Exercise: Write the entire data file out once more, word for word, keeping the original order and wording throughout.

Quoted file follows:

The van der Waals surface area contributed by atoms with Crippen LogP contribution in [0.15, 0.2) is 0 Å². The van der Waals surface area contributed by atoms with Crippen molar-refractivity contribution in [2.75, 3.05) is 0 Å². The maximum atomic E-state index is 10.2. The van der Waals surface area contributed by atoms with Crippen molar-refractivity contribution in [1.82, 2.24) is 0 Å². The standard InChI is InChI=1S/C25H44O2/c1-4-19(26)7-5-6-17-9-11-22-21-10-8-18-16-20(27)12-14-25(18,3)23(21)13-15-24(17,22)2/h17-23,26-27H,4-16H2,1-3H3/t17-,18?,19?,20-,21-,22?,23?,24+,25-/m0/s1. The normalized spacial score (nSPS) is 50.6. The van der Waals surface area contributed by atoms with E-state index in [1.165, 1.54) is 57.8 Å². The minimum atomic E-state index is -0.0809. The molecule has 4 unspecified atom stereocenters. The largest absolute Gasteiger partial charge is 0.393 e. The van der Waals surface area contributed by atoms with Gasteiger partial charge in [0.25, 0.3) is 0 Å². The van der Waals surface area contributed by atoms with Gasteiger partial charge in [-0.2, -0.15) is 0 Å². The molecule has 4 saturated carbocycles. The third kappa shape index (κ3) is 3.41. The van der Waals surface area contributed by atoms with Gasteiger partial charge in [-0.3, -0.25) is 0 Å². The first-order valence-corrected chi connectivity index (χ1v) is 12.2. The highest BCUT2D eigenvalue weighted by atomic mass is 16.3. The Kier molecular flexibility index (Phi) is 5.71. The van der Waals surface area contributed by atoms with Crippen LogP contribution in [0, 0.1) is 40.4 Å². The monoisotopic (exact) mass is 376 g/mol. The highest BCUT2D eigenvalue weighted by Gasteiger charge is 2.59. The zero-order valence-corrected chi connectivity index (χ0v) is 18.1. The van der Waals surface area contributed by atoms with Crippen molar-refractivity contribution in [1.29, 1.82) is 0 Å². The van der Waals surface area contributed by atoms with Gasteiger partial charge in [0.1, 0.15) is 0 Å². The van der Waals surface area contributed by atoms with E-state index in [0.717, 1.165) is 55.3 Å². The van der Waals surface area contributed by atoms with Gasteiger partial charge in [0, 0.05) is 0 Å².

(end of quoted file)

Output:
The van der Waals surface area contributed by atoms with Crippen LogP contribution in [0.15, 0.2) is 0 Å². The van der Waals surface area contributed by atoms with Crippen molar-refractivity contribution in [2.75, 3.05) is 0 Å². The maximum atomic E-state index is 10.2. The van der Waals surface area contributed by atoms with Crippen molar-refractivity contribution in [1.82, 2.24) is 0 Å². The standard InChI is InChI=1S/C25H44O2/c1-4-19(26)7-5-6-17-9-11-22-21-10-8-18-16-20(27)12-14-25(18,3)23(21)13-15-24(17,22)2/h17-23,26-27H,4-16H2,1-3H3/t17-,18?,19?,20-,21-,22?,23?,24+,25-/m0/s1. The normalized spacial score (nSPS) is 50.6. The van der Waals surface area contributed by atoms with E-state index in [1.165, 1.54) is 57.8 Å². The minimum atomic E-state index is -0.0809. The molecule has 4 unspecified atom stereocenters. The largest absolute Gasteiger partial charge is 0.393 e. The van der Waals surface area contributed by atoms with Gasteiger partial charge in [0.25, 0.3) is 0 Å². The van der Waals surface area contributed by atoms with Gasteiger partial charge in [-0.2, -0.15) is 0 Å². The molecule has 4 saturated carbocycles. The third kappa shape index (κ3) is 3.41. The van der Waals surface area contributed by atoms with Gasteiger partial charge in [-0.3, -0.25) is 0 Å². The first-order valence-corrected chi connectivity index (χ1v) is 12.2. The highest BCUT2D eigenvalue weighted by atomic mass is 16.3. The Kier molecular flexibility index (Phi) is 5.71. The van der Waals surface area contributed by atoms with Crippen LogP contribution in [0, 0.1) is 40.4 Å². The monoisotopic (exact) mass is 376 g/mol. The highest BCUT2D eigenvalue weighted by Gasteiger charge is 2.59. The zero-order valence-corrected chi connectivity index (χ0v) is 18.1. The van der Waals surface area contributed by atoms with Crippen molar-refractivity contribution in [1.29, 1.82) is 0 Å². The van der Waals surface area contributed by atoms with Gasteiger partial charge in [0.1, 0.15) is 0 Å². The van der Waals surface area contributed by atoms with E-state index in [0.717, 1.165) is 55.3 Å². The van der Waals surface area contributed by atoms with Gasteiger partial charge in [0, 0.05) is 0 Å².